A North Carolina small business has a number of options available when in need of bankruptcy protection. One of these options is to pursue what is known as Chapter 11 bankruptcy. There are a number of requirements associated with bankruptcy in the commercial sector.
Goal of Chapter 11 bankruptcy
Before diving into some of the primary requirements of commercial bankruptcy understanding the goals and objectives of this type of proceeding is important. A Chapter 11 bankruptcy is often referred to as reorganization bankruptcy. The purpose of a Chapter 11 bankruptcy proceeding is to permit a business to stay in operation, albeit under a different sort of operating scheme. As part of remaining in operation, the debts owed to many creditors are paid. A comprehensive Chapter 11 bankruptcy plan is required to be created as an integral part of the proceedings.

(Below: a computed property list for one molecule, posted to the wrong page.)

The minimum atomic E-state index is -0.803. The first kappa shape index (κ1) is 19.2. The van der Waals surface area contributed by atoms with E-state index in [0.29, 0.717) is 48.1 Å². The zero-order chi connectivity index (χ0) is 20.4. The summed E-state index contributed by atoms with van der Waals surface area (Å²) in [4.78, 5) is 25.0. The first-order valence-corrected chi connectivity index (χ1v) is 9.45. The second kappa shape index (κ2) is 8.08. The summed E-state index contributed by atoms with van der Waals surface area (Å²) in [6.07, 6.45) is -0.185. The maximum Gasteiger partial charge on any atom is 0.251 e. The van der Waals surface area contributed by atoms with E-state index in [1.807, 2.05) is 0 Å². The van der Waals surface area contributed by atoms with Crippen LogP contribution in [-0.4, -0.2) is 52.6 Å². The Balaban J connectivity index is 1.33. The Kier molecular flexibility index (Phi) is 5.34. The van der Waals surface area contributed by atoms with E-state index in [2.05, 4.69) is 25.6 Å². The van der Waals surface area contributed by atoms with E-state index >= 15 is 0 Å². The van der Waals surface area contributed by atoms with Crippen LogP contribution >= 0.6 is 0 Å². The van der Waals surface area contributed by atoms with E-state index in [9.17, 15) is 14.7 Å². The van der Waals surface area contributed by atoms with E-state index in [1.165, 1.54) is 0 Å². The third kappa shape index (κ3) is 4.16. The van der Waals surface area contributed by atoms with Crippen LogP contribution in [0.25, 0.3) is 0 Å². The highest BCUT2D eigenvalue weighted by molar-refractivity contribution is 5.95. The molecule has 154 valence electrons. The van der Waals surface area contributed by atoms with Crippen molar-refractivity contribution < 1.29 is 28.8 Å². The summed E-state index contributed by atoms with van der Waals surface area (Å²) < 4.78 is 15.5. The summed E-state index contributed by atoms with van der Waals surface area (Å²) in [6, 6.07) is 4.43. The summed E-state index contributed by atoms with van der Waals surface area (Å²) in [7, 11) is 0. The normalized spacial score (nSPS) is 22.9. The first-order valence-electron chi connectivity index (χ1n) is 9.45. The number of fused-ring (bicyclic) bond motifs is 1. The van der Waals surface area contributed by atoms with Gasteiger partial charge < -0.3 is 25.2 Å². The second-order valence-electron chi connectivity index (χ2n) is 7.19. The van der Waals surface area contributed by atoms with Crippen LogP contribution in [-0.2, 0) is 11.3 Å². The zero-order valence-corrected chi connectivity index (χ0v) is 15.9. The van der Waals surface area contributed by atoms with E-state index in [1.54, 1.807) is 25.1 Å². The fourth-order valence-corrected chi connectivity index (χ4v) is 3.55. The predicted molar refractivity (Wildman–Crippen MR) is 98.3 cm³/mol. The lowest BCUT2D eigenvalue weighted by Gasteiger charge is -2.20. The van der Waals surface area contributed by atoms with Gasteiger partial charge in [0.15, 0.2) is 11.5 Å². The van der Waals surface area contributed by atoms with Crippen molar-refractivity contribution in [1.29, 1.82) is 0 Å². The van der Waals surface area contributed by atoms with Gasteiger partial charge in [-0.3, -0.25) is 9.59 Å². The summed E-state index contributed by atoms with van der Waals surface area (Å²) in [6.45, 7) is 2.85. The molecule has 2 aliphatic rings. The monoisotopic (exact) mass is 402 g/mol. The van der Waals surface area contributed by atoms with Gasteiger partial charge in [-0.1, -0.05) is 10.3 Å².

Basic requirements of a business bankruptcy
An overarching requirement of a Chapter 11 bankruptcy is the demonstrable ability of a business to satisfy its debts and continue operations in a reasonable manner with the intervention and protection afforded by the bankruptcy court. In other words, if a business is unable to demonstrate a plan by which it can remain operating and satisfy its lawful financial obligations to creditors, a Chapter 7 bankruptcy may be its only alternative. A Chapter 7 case involves the liquidation and ending of operations of a business enterprise.
Another requirement of commercial bankruptcy is the establishment of a “creditors’ committee.” A creditors’ committee typically is comprised of a business’ seven largest unsecured creditors. The committee members assist in the development of a Chapter 11 reorganization plan.
A Chapter 11 bankruptcy can be a complicated matter. Generally, a business is best served by retaining the services of an experienced North Carolina bankruptcy lawyer throughout the proceedings.